Computer Data Breaches and insuring against them

According to a study conducted by IBM and the Ponemon Institute, the average total cost to a U.S. company of a data breach is nearly $7 million, with an average cost of more than $200 per record that is stolen or lost. Costs are higher in certain industries, such as health care and banking, which are subject to federal data breach notification laws under the Health Insurance Portability and Accountability Act (HIPAA) and the Graham Leach Bliley Act (GLBA).
Companies that sustain a data breach may incur significant forensic expenses or IT forensics, which are expenses required to identify, preserve, analyze, and recover information in computers and digital storage media for the purpose of detecting and investigating the source of the breach, repairing the resultant damage, and updating systems to protect against future losses.

Other costs incurred with a data breach include those that are required to:
-notify affected parties;
-pay legal expenses incurred during investigations and legal actions;
-pay compensation to affected customers;
-reissue compromised credit cards;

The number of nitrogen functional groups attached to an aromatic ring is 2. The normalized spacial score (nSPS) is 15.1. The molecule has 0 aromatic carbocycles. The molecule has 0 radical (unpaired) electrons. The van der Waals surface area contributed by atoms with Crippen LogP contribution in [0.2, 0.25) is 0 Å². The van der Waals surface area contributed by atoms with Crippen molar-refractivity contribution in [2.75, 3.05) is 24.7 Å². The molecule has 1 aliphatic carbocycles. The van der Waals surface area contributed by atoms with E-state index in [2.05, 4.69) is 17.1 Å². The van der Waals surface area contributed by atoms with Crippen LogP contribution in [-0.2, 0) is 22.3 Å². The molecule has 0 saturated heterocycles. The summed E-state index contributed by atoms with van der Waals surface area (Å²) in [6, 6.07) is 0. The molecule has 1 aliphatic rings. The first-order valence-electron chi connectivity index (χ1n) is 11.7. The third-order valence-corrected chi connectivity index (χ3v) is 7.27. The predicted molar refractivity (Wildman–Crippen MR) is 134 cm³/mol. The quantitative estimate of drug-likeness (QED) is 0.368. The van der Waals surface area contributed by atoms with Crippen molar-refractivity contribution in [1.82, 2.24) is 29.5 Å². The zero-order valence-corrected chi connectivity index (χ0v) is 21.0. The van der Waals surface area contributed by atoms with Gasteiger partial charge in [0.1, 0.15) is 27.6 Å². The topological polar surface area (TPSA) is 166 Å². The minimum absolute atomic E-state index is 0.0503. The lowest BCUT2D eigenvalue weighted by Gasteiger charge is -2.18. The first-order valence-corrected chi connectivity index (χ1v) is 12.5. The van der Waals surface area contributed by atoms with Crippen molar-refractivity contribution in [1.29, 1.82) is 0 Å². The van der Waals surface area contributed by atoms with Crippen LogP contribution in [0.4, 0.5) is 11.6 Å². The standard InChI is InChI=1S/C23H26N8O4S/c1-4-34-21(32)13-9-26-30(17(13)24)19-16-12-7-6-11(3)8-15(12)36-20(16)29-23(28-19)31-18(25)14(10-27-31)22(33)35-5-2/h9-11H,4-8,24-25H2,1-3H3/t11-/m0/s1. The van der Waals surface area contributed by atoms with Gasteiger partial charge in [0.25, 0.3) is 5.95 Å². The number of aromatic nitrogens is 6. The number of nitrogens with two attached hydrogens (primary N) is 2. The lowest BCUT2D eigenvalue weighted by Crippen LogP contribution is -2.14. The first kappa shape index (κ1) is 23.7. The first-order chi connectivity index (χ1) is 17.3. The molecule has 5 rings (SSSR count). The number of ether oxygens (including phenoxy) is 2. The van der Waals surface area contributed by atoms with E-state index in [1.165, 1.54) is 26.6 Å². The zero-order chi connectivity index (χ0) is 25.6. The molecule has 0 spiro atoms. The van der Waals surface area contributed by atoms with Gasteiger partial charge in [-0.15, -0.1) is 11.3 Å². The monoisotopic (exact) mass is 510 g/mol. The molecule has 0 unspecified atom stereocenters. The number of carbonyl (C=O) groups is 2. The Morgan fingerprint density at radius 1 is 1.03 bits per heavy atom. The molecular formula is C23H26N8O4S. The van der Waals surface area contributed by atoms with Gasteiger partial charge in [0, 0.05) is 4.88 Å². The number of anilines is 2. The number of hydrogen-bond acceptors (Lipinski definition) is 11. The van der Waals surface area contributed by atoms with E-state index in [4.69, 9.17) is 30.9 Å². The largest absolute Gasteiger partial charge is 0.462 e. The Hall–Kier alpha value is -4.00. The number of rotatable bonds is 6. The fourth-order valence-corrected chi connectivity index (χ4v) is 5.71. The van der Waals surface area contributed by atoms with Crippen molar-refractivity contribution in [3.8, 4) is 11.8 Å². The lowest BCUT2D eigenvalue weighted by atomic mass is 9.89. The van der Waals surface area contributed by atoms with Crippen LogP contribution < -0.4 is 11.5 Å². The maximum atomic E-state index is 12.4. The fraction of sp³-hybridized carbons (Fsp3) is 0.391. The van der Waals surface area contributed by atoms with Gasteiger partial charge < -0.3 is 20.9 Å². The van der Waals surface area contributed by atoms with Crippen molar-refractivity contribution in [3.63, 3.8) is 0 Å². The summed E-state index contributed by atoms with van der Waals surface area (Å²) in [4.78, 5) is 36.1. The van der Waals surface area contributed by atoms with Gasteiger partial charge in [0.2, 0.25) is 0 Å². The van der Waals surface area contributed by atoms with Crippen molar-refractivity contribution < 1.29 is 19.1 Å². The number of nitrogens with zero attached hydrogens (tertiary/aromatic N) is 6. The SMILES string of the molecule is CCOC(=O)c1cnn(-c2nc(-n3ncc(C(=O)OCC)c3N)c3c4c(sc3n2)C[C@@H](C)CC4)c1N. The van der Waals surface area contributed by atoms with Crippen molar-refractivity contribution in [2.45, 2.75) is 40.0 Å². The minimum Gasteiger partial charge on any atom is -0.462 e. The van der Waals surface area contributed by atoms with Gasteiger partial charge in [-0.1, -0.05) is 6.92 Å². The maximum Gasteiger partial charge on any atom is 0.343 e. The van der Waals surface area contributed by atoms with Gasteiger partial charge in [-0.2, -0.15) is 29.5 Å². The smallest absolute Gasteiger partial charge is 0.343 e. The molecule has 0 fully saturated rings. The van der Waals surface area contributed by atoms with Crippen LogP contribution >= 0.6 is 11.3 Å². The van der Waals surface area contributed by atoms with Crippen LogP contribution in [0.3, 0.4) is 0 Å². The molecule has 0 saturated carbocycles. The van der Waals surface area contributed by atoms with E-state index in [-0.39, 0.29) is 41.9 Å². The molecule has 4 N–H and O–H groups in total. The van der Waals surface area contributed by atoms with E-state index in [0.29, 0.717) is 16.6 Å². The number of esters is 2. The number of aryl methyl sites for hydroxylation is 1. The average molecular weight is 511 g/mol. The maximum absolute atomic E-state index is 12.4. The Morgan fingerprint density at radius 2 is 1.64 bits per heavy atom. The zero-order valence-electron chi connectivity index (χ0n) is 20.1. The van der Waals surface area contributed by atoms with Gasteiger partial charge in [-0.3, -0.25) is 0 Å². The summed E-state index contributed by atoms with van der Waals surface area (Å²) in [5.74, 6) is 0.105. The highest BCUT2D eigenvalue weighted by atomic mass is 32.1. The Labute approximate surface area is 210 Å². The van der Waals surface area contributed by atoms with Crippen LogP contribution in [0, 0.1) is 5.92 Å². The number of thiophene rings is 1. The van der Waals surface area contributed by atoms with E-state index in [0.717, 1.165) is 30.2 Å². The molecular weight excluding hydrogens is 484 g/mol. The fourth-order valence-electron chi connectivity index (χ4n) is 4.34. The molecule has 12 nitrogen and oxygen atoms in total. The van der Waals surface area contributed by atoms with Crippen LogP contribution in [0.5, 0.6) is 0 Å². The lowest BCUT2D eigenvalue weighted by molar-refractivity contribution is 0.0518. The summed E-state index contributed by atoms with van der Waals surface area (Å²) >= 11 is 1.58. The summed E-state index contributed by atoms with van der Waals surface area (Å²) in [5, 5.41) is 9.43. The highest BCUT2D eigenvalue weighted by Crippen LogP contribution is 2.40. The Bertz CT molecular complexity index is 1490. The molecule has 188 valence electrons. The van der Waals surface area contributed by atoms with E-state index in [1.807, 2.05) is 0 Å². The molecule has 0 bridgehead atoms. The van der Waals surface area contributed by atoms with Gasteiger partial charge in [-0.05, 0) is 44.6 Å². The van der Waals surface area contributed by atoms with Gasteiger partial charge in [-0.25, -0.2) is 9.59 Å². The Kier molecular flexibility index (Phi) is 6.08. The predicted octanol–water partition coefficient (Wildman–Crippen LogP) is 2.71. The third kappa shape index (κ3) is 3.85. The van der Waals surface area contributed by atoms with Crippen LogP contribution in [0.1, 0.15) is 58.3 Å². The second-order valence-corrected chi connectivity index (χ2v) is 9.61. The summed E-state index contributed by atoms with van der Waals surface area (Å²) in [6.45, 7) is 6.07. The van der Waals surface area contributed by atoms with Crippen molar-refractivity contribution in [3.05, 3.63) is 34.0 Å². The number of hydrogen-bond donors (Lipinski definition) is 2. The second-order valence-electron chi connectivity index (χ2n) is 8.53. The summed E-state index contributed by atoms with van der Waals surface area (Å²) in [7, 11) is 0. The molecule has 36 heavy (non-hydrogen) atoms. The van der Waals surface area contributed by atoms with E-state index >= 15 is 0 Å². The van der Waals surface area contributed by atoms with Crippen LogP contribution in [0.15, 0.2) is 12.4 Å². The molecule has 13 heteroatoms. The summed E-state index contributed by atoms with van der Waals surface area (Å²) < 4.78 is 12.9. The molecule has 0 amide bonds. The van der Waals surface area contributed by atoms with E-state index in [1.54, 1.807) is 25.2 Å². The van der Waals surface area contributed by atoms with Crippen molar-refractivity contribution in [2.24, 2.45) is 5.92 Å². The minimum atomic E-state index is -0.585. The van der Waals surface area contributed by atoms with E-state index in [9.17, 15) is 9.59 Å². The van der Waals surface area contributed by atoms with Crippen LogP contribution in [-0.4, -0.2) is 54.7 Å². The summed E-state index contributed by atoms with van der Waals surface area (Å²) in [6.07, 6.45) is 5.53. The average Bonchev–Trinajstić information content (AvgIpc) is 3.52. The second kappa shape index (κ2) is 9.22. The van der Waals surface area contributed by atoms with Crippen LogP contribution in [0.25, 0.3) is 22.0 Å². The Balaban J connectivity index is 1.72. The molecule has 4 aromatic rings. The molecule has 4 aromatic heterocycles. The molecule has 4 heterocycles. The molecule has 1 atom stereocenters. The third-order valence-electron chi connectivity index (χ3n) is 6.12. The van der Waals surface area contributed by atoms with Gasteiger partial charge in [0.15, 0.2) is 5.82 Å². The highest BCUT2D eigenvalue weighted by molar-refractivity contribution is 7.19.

-hire public relations professionals to respond to adverse publicity;
-pay fines and penalties incurred due to noncompliance with pertinent laws and regulations;
-provide identity theft protection and credit monitoring services to affected individuals; and
-offer product discounts to parties affected by the breach.

In one highly publicized incident, a national retail chain was the victim of a data breach in which millions of customers’ credit and debit card records were stolen. The breach occurred at the beginning of the holiday shopping season and went undiscovered for nearly two weeks. The retailer paid millions of dollars to credit card issuers to cover their expenses in providing new cards to customers affected by the breach. The retailer was also named in several multi-million dollar class action lawsuits brought by banks and consumers.



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